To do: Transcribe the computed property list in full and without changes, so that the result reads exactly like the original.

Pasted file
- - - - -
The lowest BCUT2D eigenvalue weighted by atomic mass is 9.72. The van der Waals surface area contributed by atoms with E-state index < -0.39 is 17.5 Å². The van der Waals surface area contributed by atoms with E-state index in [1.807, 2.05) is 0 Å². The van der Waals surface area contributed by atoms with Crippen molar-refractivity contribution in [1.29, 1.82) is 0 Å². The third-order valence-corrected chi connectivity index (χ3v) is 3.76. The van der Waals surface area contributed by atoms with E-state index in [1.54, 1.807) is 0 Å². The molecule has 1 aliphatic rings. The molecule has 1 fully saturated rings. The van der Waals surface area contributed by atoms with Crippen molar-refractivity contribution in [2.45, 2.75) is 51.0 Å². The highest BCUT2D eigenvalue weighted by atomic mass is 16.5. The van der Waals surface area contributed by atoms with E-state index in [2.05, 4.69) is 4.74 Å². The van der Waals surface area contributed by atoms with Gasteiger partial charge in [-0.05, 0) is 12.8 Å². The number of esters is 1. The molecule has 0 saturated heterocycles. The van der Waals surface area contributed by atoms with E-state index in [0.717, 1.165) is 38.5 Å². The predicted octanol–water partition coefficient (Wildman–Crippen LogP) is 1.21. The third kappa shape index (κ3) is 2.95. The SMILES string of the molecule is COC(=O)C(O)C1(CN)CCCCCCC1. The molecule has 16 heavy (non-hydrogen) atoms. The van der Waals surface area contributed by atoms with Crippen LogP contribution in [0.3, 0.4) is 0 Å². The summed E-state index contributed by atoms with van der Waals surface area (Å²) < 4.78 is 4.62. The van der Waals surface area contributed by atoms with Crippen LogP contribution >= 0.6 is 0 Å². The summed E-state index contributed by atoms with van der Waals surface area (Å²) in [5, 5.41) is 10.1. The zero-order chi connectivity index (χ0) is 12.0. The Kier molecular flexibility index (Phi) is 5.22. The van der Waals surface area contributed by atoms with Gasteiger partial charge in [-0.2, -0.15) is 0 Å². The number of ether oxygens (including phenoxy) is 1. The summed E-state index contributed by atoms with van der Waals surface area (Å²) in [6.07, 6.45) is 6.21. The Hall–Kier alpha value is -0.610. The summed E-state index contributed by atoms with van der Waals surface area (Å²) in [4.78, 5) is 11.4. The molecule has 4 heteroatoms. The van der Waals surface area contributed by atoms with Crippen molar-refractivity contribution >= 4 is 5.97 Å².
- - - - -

The lowest BCUT2D eigenvalue weighted by atomic mass is 9.72. The van der Waals surface area contributed by atoms with E-state index < -0.39 is 17.5 Å². The van der Waals surface area contributed by atoms with E-state index in [1.807, 2.05) is 0 Å². The van der Waals surface area contributed by atoms with Crippen molar-refractivity contribution in [1.29, 1.82) is 0 Å². The third-order valence-corrected chi connectivity index (χ3v) is 3.76. The van der Waals surface area contributed by atoms with E-state index in [1.54, 1.807) is 0 Å². The molecule has 1 aliphatic rings. The molecule has 1 fully saturated rings. The van der Waals surface area contributed by atoms with Crippen molar-refractivity contribution in [2.45, 2.75) is 51.0 Å². The highest BCUT2D eigenvalue weighted by atomic mass is 16.5. The van der Waals surface area contributed by atoms with E-state index in [2.05, 4.69) is 4.74 Å². The van der Waals surface area contributed by atoms with Gasteiger partial charge in [-0.05, 0) is 12.8 Å². The number of esters is 1. The molecule has 0 saturated heterocycles. The van der Waals surface area contributed by atoms with E-state index in [0.717, 1.165) is 38.5 Å². The predicted octanol–water partition coefficient (Wildman–Crippen LogP) is 1.21. The third kappa shape index (κ3) is 2.95. The SMILES string of the molecule is COC(=O)C(O)C1(CN)CCCCCCC1. The molecule has 16 heavy (non-hydrogen) atoms. The van der Waals surface area contributed by atoms with Crippen LogP contribution in [0.3, 0.4) is 0 Å². The summed E-state index contributed by atoms with van der Waals surface area (Å²) < 4.78 is 4.62. The van der Waals surface area contributed by atoms with Crippen LogP contribution >= 0.6 is 0 Å². The summed E-state index contributed by atoms with van der Waals surface area (Å²) in [5, 5.41) is 10.1. The zero-order chi connectivity index (χ0) is 12.0. The Kier molecular flexibility index (Phi) is 5.22. The van der Waals surface area contributed by atoms with Gasteiger partial charge in [-0.2, -0.15) is 0 Å². The number of ether oxygens (including phenoxy) is 1. The summed E-state index contributed by atoms with van der Waals surface area (Å²) in [6.07, 6.45) is 6.21. The Hall–Kier alpha value is -0.610. The summed E-state index contributed by atoms with van der Waals surface area (Å²) in [4.78, 5) is 11.4. The molecule has 4 heteroatoms. The van der Waals surface area contributed by atoms with Crippen molar-refractivity contribution >= 4 is 5.97 Å².